3. Forwarding to other syslogs and other output media
Parameter Purpose and Possible Values
Storage There are four possible values for it:
“none”: This effectively turns off journaling. Any log message received will be dropped. However, any redirection to console or syslog or kernel log buffer would still be in effect.
“volatile”: Journal data is saved in memory and temporarily available under the /run/log/journal directory. The directory will be created if it does not exist.
“persistent”: Journal data is saved persistently on disk under the /var/log/journal directory. The directory will be created if it does not exist. If the disk volume is not accessible or writable, the files will be created under /run/log/journal.
“auto”: The storage mode is like persistent — data will be written to disk; however, if the /var/log/journal directory does not exist, it will be created under /run/log/journal.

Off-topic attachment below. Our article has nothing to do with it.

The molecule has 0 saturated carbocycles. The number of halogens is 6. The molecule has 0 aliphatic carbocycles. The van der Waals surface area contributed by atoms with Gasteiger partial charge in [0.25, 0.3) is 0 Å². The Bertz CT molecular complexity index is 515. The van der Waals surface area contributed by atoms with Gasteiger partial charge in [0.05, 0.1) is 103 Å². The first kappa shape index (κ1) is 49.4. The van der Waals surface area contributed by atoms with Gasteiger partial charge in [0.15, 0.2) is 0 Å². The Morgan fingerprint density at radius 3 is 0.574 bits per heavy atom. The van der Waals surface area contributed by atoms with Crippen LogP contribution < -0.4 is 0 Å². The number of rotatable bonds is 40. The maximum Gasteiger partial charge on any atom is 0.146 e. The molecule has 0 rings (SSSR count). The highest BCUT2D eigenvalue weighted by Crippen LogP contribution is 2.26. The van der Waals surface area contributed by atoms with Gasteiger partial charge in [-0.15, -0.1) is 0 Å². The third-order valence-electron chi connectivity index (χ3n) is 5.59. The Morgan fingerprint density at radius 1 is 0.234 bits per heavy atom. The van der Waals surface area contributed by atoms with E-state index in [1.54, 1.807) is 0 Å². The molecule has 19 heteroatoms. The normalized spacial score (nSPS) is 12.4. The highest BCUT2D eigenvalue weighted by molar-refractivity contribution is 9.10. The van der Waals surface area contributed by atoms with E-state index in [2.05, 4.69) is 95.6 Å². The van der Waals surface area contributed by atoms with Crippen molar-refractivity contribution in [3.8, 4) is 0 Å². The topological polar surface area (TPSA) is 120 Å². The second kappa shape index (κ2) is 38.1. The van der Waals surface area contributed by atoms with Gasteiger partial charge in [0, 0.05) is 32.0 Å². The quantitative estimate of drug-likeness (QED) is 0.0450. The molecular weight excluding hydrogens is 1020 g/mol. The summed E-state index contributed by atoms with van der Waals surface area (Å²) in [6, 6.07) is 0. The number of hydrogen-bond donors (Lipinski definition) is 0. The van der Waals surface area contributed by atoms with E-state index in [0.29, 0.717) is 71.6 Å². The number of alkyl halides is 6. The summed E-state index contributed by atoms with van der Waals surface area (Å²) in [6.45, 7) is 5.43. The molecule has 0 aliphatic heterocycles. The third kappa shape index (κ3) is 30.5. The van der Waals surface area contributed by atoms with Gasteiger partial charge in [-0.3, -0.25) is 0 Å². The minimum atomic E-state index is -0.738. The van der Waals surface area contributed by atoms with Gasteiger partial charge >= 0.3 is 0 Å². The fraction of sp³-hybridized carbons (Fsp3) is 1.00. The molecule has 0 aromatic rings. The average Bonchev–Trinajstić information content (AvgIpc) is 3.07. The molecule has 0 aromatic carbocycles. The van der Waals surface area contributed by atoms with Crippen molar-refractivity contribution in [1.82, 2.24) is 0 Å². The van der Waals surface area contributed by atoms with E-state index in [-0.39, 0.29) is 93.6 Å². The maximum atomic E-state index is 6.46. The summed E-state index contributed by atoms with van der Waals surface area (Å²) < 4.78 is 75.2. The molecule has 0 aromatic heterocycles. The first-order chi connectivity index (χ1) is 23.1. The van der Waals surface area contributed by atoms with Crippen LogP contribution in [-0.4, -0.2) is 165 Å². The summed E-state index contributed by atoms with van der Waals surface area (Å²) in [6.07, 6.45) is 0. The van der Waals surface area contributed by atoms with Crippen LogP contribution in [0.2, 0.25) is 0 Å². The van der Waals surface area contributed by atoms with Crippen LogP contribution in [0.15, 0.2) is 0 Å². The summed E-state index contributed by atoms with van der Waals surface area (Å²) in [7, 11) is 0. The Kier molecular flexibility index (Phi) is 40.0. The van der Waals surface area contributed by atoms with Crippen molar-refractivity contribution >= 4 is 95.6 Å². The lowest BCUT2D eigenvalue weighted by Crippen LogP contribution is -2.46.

Compress If this parameter is enabled, data stored in the journal that is larger than a threshold will be compressed before being written to disk. The option is turned on by default.
SystemKeepFree This is is one of the several parameters that control how large the journal can grow up to. This parameter applies if systemd is saving journals under the /var/log/journal directory. It specifies how much disk space the systemd-journald daemon will leave for other applications in the file system where the journal is hosted. The default is 15%.
RuntimeKeepFree Same as SystemKeepFree, except this applies when the journaling storage option is set to “volatile”, meaning journal files are created under /run/log/journal.